This task, written for the National Young Mathematicians' Award 2016, involves open-topped boxes made with interlocking cubes. Explore the number of units of paint that are needed to cover the boxes. . . .
Hover your mouse over the counters to see which ones will be removed. Click to remover them. The winner is the last one to remove a counter. How you can make sure you win?
Can you see why 2 by 2 could be 5? Can you predict what 2 by 10 will be?
A tetromino is made up of four squares joined edge to edge. Can this tetromino, together with 15 copies of itself, be used to cover an eight by eight chessboard?
Building up a simple Celtic knot. Try the interactivity or download the cards or have a go on squared paper.
How can you arrange the 5 cubes so that you need the smallest number of Brush Loads of paint to cover them? Try with other numbers of cubes as well.
This 100 square jigsaw is written in code. It starts with 1 and ends with 100. Can you build it up?
A dog is looking for a good place to bury his bone. Can you work out where he started and ended in each case? What possible routes could he have taken?
What is the best way to shunt these carriages so that each train can continue its journey?
Here you see the front and back views of a dodecahedron. Each vertex has been numbered so that the numbers around each pentagonal face add up to 65. Can you find all the missing numbers?
In how many ways can you fit two of these yellow triangles together? Can you predict the number of ways two blue triangles can be fitted together?
Take a rectangle of paper and fold it in half, and half again, to make four smaller rectangles. How many different ways can you fold it up?
10 space travellers are waiting to board their spaceships. There are two rows of seats in the waiting room. Using the rules, where are they all sitting? Can you find all the possible ways?
A magician took a suit of thirteen cards and held them in his hand face down. Every card he revealed had the same value as the one he had just finished spelling. How did this work?
Swap the stars with the moons, using only knights' moves (as on a chess board). What is the smallest number of moves possible?
Can you shunt the trucks so that the Cattle truck and the Sheep truck change places and the Engine is back on the main line?
In a square in which the houses are evenly spaced, numbers 3 and 10 are opposite each other. What is the smallest and what is the largest possible number of houses in the square?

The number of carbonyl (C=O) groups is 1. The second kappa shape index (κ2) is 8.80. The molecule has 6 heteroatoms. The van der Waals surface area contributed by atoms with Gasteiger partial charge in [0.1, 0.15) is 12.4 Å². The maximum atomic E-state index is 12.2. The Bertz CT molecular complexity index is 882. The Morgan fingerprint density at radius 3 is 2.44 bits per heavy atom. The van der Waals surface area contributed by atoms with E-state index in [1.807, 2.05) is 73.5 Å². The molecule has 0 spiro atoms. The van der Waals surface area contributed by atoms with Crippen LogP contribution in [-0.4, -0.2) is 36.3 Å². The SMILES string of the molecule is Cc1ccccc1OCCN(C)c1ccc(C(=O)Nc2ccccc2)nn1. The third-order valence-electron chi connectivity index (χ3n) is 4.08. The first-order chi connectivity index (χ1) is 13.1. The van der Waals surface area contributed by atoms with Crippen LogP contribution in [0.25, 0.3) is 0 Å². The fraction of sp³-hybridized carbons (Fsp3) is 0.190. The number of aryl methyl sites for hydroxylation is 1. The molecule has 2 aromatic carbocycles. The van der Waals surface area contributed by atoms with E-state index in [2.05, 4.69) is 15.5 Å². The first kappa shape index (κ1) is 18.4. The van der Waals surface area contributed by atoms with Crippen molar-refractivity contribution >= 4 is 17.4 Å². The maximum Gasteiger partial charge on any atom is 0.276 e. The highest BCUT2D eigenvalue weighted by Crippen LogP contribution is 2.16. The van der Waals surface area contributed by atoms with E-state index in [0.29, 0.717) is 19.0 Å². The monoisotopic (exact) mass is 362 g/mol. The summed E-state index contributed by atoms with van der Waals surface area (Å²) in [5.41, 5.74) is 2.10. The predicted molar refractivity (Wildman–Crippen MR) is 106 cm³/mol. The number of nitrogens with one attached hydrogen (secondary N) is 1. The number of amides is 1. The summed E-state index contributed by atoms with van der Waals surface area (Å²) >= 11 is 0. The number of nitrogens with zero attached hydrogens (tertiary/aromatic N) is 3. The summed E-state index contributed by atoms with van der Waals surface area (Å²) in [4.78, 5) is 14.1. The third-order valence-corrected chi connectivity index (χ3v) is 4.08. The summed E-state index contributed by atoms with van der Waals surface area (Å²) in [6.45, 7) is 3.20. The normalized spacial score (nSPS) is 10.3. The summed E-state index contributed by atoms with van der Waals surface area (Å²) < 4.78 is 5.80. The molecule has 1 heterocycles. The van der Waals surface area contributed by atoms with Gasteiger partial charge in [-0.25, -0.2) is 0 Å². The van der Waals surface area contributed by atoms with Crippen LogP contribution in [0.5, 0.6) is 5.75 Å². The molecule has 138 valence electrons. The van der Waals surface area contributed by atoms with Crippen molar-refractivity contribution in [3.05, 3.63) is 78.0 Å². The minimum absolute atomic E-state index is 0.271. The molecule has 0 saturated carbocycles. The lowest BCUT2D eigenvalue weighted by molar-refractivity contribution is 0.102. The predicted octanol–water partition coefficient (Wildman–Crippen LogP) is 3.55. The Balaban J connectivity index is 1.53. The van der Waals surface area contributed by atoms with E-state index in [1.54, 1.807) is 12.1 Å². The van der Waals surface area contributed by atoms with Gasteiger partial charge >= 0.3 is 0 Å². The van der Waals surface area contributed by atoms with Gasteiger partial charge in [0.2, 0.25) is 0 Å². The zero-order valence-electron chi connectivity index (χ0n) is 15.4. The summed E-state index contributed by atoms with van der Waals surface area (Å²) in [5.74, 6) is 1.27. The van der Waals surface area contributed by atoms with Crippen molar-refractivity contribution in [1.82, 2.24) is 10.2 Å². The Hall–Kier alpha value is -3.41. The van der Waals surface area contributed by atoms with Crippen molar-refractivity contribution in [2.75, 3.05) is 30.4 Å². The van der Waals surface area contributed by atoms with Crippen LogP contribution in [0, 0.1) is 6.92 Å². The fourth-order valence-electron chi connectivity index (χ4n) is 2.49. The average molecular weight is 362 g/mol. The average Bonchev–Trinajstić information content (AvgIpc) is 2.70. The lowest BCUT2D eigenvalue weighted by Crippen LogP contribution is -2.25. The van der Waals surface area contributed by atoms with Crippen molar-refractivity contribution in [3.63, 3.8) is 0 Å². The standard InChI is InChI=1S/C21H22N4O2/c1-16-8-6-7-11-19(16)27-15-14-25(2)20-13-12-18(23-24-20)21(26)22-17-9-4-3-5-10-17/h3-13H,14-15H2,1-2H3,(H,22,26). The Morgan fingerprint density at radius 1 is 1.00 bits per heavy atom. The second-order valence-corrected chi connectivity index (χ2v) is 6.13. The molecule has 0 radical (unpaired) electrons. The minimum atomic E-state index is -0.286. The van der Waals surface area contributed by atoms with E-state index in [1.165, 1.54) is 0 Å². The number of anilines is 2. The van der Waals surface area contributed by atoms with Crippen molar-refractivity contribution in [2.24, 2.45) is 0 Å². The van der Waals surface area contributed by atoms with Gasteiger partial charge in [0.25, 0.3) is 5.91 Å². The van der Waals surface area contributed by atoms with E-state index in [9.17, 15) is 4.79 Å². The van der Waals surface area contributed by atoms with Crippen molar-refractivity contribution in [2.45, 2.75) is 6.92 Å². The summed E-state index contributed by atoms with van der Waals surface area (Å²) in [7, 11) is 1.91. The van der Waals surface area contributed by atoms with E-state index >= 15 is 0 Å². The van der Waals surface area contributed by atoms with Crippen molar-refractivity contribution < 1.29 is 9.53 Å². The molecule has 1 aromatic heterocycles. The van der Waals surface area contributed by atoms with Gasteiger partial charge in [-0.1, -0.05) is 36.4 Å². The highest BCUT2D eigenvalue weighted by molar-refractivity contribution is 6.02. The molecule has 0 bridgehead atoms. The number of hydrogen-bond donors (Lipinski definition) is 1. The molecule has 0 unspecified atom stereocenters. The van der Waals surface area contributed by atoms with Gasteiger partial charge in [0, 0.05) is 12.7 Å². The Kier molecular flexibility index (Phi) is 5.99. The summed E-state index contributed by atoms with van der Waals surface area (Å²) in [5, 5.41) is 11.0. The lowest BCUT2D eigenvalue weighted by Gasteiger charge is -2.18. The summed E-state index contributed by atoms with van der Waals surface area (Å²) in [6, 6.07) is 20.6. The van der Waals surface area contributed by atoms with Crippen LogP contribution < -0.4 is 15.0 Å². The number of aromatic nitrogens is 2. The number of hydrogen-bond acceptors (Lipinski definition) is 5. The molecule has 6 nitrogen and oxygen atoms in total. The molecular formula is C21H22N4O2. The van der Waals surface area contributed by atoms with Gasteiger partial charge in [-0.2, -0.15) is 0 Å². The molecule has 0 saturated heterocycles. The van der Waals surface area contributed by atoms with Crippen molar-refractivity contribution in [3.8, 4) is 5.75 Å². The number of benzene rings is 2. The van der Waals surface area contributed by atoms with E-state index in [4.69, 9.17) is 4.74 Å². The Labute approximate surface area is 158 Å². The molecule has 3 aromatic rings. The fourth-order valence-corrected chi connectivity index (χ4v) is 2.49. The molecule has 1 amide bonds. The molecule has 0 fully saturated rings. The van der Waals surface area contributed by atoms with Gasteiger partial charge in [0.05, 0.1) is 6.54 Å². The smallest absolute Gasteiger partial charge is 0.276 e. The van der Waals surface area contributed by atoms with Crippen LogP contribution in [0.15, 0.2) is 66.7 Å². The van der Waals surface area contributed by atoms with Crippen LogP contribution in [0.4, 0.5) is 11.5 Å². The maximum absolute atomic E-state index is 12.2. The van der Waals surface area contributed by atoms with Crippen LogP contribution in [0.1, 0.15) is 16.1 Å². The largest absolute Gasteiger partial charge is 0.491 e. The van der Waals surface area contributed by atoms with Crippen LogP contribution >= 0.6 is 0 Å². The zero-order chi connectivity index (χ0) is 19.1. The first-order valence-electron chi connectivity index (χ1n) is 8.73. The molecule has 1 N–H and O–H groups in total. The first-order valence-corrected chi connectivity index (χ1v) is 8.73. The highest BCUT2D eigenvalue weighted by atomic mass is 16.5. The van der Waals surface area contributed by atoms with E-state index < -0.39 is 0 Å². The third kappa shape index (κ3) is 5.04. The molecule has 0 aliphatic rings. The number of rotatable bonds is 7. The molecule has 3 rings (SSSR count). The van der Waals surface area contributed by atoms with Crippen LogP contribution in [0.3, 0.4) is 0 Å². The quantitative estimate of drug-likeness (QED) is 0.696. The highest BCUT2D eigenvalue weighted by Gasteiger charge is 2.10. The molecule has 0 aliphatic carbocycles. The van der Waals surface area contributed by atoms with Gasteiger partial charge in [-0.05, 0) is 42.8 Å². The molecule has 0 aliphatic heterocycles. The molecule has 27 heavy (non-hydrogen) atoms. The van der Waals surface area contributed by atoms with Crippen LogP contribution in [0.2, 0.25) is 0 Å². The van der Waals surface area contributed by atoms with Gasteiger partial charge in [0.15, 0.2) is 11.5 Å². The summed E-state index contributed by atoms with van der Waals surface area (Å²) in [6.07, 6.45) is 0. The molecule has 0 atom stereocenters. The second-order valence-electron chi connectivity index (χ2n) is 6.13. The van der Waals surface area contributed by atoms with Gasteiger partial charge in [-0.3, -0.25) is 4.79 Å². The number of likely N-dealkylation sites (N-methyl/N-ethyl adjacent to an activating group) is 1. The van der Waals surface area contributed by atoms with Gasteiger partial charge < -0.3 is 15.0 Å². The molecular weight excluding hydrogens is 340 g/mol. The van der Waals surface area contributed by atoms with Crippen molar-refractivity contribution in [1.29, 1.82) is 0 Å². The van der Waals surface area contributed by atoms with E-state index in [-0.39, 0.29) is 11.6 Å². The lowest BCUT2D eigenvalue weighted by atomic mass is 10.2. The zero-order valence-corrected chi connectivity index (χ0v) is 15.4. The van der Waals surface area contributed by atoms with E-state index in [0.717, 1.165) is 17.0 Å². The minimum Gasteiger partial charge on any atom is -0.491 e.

Can you work out how many cubes were used to make this open box? What size of open box could you make if you had 112 cubes?
Design an arrangement of display boards in the school hall which fits the requirements of different people.
How many different ways can you find of fitting five hexagons together? How will you know you have found all the ways?
How many DIFFERENT quadrilaterals can be made by joining the dots on the 8-point circle?
This article for teachers describes how modelling number properties involving multiplication using an array of objects not only allows children to represent their thinking with concrete materials,. . . .
How can you arrange these 10 matches in four piles so that when you move one match from three of the piles into the fourth, you end up with the same arrangement?
What is the greatest number of counters you can place on the grid below without four of them lying at the corners of a square?
How many different cuboids can you make when you use four CDs or DVDs? How about using five, then six?
How many different triangles can you make on a circular pegboard that has nine pegs?
Cut four triangles from a square as shown in the picture. How many different shapes can you make by fitting the four triangles back together?
What is the smallest cuboid that you can put in this box so that you cannot fit another that's the same into it?
You have 4 red and 5 blue counters. How many ways can they be placed on a 3 by 3 grid so that all the rows columns and diagonals have an even number of red counters?
Imagine a pyramid which is built in square layers of small cubes. If we number the cubes from the top, starting with 1, can you picture which cubes are directly below this first cube?
Can you fit the tangram pieces into the outlines of the candle and sundial?
Can you fit the tangram pieces into the outline of these convex shapes?
Can you fit the tangram pieces into the outline of this sports car?
Can you fit the tangram pieces into the outline of this junk?
Can you fit the tangram pieces into the outlines of the workmen?
Exchange the positions of the two sets of counters in the least possible number of moves
Can you fit the tangram pieces into the outline of this plaque design?
Can you fit the tangram pieces into the outlines of Mai Ling and Chi Wing?
Can you fit the tangram pieces into the outline of the rocket?
Can you fit the tangram pieces into the outlines of the watering can and man in a boat?
Can you visualise what shape this piece of paper will make when it is folded?
Can you cut up a square in the way shown and make the pieces into a triangle?
How can the same pieces of the tangram make this bowl before and after it was chipped? Use the interactivity to try and work out what is going on!
Can you fit the tangram pieces into the outline of Granma T?
Make a flower design using the same shape made out of different sizes of paper.
In each of the pictures the invitation is for you to: Count what you see. Identify how you think the pattern would continue.
What shape is made when you fold using this crease pattern? Can you make a ring design?
Investigate how the four L-shapes fit together to make an enlarged L-shape. You could explore this idea with other shapes too.
Imagine a wheel with different markings painted on it at regular intervals. Can you predict the colour of the 18th mark? The 100th mark?
Can you fit the tangram pieces into the outline of this shape. How would you describe it?